A perforation of the ear drum creates a system of a tube open at both ends. Water, oil or even ear drops instilled into the ear can flow freely from the external ear into the middle ear and into the back of the nose and throat by the eustachian tube. Conversely, nasal discharge can flow freely from the back of the nose via the eustachian tube into the middle ear and come out through the perforation into the external ear.
As long as the perforation remains, there is therefore, a chance of getting recurrent ear discharge. This can happen every time after catching a cold since blowing the nose forces nasal discharge into the middle ear. It also happens if water accidentally enters the ear as during a bath or during swimming when the infected water comes into contact with the delicate lining of the middle ear and excites an inflammation (otitis media) with resulting ear discharge.

Tinnitus (Noise in th Ear)

A continuous or intermittent noise in the ear can be present. This usually disappears after closure of the perforation by surgery.


Continuous or intermittent episodes of vertigo may occur, since the organ of hearing and balance are one anatomically connected organ.

Natural course of a Ear drum perforation

Eardrum perforations of small size may heal spontaneously in a few weeks.
Medium sized perforations may or may not heal on their own.
Large perforations cannot heal on their own and require surgery.

Investigations advisable
Pure tone audiometry
Acoustic Impedance Bridge
X-Ray mastoid bone for central perforation & C.T. Scan temporal bone for chronic mastoiditis

Treatment of a Perforated Eardrum

The benefits of closing a perforation include prevention of recurrent middle ear infection by preventing water entering the middle ear while showering, bathing, or swimming (which could cause ear infection), improved hearing, and diminished tinnitus. It also may prevent the development of cholesteatoma (skin cyst in the middle ear), which can cause chronic infection and destruction of ear structures.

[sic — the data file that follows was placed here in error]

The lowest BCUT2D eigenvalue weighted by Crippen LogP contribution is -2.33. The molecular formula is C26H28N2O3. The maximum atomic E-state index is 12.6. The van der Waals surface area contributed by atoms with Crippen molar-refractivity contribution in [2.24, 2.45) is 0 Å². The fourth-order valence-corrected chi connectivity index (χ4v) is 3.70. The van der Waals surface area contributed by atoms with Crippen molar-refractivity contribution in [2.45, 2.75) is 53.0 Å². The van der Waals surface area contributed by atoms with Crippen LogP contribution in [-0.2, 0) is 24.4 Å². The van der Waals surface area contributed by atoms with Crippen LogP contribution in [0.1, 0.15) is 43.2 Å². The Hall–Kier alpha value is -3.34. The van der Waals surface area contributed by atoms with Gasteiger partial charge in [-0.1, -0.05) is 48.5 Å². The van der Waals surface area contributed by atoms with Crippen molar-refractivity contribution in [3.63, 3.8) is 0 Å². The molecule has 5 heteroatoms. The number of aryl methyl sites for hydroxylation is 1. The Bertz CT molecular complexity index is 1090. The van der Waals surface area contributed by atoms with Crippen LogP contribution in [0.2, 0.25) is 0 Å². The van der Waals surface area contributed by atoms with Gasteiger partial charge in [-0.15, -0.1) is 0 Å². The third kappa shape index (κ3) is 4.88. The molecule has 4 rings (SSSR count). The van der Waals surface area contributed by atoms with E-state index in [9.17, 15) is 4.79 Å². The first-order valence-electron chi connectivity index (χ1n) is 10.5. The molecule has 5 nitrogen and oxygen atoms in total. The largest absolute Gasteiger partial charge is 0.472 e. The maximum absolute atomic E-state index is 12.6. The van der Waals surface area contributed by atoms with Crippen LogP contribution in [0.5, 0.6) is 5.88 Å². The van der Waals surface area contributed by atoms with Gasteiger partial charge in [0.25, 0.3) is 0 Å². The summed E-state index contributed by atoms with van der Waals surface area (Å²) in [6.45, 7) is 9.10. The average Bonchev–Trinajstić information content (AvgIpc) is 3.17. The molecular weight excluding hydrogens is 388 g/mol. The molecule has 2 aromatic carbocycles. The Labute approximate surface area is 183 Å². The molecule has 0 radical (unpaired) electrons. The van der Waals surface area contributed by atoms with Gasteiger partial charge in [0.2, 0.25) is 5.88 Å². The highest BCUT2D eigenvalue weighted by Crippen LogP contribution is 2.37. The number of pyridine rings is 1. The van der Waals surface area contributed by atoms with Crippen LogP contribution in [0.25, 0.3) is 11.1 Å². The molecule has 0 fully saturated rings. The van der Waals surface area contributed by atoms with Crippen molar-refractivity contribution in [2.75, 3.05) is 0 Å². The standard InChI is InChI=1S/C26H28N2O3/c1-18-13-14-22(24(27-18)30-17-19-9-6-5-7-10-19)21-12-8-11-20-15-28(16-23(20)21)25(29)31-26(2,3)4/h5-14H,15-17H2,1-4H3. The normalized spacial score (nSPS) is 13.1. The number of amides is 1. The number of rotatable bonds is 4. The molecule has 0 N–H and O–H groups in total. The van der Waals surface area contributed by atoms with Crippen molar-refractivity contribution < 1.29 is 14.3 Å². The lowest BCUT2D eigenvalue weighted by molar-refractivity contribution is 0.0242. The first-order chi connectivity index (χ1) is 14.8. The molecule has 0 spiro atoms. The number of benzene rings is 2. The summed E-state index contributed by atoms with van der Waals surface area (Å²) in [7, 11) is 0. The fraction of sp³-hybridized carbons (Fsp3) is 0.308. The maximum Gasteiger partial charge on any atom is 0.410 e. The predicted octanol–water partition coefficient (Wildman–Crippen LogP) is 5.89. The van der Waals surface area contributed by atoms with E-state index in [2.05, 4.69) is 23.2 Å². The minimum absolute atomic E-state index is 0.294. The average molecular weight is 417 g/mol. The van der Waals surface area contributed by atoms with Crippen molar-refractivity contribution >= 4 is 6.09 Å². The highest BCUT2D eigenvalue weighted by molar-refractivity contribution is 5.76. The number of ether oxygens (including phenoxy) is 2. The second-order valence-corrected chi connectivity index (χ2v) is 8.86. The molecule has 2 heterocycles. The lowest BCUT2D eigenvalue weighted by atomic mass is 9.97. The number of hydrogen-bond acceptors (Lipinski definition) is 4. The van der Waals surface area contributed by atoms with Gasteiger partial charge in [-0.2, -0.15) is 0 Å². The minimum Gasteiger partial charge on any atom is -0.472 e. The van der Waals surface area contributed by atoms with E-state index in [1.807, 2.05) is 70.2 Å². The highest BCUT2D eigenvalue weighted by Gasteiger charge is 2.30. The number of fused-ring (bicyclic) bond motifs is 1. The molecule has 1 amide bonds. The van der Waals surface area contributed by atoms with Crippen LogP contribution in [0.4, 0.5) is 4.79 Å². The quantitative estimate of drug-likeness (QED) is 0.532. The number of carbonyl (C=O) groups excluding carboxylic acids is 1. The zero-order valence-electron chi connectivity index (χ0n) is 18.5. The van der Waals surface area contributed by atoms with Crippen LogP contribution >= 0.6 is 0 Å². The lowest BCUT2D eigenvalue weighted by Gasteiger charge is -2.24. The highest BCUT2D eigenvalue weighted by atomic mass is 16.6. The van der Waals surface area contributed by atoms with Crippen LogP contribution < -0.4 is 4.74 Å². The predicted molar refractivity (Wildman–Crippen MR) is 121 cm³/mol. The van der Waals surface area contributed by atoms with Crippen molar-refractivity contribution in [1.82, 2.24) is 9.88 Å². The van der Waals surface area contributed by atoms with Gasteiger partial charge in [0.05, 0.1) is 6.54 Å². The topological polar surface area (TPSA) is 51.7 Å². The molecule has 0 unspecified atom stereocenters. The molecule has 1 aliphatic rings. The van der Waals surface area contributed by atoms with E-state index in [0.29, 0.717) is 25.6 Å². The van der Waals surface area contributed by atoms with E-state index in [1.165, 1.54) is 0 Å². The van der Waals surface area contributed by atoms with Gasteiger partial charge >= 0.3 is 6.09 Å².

A small perforation can be kept under observation to see if it could close spontaneously. or try to cauterize the edges of the perforation under the operating microscope, with a chemical to stimulate growth of epithelium from the surrounding area to grow over the perforation. If healing is not achieved, surgery has to be considered.

A large or moderate sized perforation requires a surgical operation (Tympanoplasty or Myringoplasty) to close it. There are a number of surgical techniques, all of which aim at placing a piece of fascia covering the Temporalis muscle across the perforation. Surgery is typically quite successful in closing the perforation permanently, and improving hearing.

By a small incision within the ear canal, the ear drum perforation edges are freshened. The ear drum has 3 layers. These layers are gently separated under an operating microscope. A tissue graft (temporalis fascia) is obtained by a small separate incision above the ear (requiring one stitch). This is placed carefully in between the ear drum layers. The operation is performed under local anaesthesia with sedation.  Hospitalization is for a few hours.

Precautions to prevent recurrent ear discharge in patients with chronic ear infection

  • Water or oil should not enter the ear at all. Before a bath, the ear canal is sealed with a cotton ball smeared with vaseline or any other hair dressing. Wash hair with head  hanging down under a running tap. Dry well with a towel before standing up again.
  • Swimming is NOT advisable at all, till the perforation has been closed by surgery. If you  have to swim, do so without dipping the head under water.  No diving at all.
  • Do NOT allow your ear to be syringed by your doctor at all.
  • Do NOT use towel corners, match sticks, hair grips to clear the ear. They provoke infection
  • Do not blow the nose when you have a head ‘cold’. This will drive the nasal discharge into the middle ear via the Eustachian tube and start a ear discharge. To clear nasal discharge, sniff in and throw out the discharge through the mouth. If you sneeze, do so with mouth open.
  • If there is any itching in the ears  or you feel the need to clean the ear, do so with cotton buds only after smearing an antibiotic-antifungal cream like Surfaz SN cream
  • Every time you catch a ‘cold’, there is a likelihood of recurrence of ear discharge. Hence avoid iced water, ice creams, cold drinks etc.  Avoid undue exposure to cold.
  • On catching a cold, immediate treatment from the family physician is started.